Second, the mentor helps the hero define the quest—at least as much of it is known. The mentor does this through helping the hero explore the recesses of his own mind (Why was I called? What does it mean? Who do I serve?) but also shares her own experience and wisdom in hopes it will benefit her charge. As we all know, the wisdom of others more experienced helps to a point, but most people—heroes or not—learn best through experience. Still, the mentor patiently shares first-hand wisdom in hopes it will help.

       Third, the mentor assists the hero in understanding how he must grow and evolve if the quest is to be successful. The mentor may do this through counsel, through the setting of learning situations, and through constant testing and evaluation. A good mentor understands that the hero will make the journey alone,. The moment will come when the hero leaves the mentor and must strike out on his own.

       Fourth, the mentor helps the hero come to terms with self-doubt and fear. By helping her find an internal place of confidence, the mentor helps the hero prepare for the road of trials with as much confidence as possible but also with a clear idea of her own skills and limitations.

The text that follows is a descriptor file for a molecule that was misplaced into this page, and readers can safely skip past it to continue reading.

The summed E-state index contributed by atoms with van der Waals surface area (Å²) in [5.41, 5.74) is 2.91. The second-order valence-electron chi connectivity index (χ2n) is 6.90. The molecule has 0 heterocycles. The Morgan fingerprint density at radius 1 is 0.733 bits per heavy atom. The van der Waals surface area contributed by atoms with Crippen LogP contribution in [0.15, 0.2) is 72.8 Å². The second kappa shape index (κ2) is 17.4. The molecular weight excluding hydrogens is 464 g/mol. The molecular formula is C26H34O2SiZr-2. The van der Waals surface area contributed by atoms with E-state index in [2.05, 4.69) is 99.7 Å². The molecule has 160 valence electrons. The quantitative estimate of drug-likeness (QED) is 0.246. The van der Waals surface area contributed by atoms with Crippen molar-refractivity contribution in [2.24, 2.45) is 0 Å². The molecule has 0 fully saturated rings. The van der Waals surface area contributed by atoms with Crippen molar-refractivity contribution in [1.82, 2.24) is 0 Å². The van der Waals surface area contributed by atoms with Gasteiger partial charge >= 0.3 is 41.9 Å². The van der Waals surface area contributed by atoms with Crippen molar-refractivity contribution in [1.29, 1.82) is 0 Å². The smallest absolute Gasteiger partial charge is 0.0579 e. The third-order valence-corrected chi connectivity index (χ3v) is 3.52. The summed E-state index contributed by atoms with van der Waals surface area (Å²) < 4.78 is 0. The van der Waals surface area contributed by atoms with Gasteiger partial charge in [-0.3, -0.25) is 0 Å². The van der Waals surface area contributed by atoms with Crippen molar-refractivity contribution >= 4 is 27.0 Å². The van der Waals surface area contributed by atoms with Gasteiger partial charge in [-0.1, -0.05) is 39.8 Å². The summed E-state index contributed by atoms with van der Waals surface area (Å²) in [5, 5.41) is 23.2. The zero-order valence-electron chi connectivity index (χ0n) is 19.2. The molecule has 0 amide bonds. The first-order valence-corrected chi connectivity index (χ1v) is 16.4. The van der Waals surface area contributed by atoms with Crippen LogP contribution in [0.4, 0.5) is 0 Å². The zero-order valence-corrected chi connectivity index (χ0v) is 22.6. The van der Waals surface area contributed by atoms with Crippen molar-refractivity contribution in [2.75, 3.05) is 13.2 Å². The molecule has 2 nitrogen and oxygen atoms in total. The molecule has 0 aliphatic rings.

Einstein       Fifth, and this is very important, the wise mentor also learns from her student. Learning is always a two-way street, and each mentoring experience is an opportunity for growth on both sides of the relationship. A good mentor must leave his ego at the door and is always prepared for his own discoveries.

       Let’s look back…. Upon being called to destiny, the typical hero first expresses disbelief and then moves on to an initial refusal of the call. After some time, he comes to a point of cautious understanding and skeptical acceptance. It’s the mentor’s responsibility to help the hero move from a perspective of guarded skepticism to one of confidence and optimism. The hero must be strong, self-assured, and capable of dealing intelligently with any situation—it’s the mentor’s job to guide the hero to this place.

       What do these ideas mean to you in your magickal life? You may be undergoing mentoring yourself—indeed, most of us find ourselves being mentored and re-mentored over and over throughout our lives, whether by a teacher, boss, parent, family member, magickal group, friend, a favorite book, etc. Or, you may be guiding someone else. Either way, consider the above discussions as you build the toolbox, develop and instill courage, and experience an awareness of both gifts and limitations. Be open to discovery—enjoy the camaraderie of the road, and recognize the responsibilities as well.

__________

Coming in the next post is an exploration of Campbell’s next step: “crossing the first threshold.” At this point, the hero leaves the known world behind and crosses into an unknown realm. It’s about to get real, folks.

 

 All images are my own, are taken from Creative Commons, or give credit to the owner of the image/intellectual property.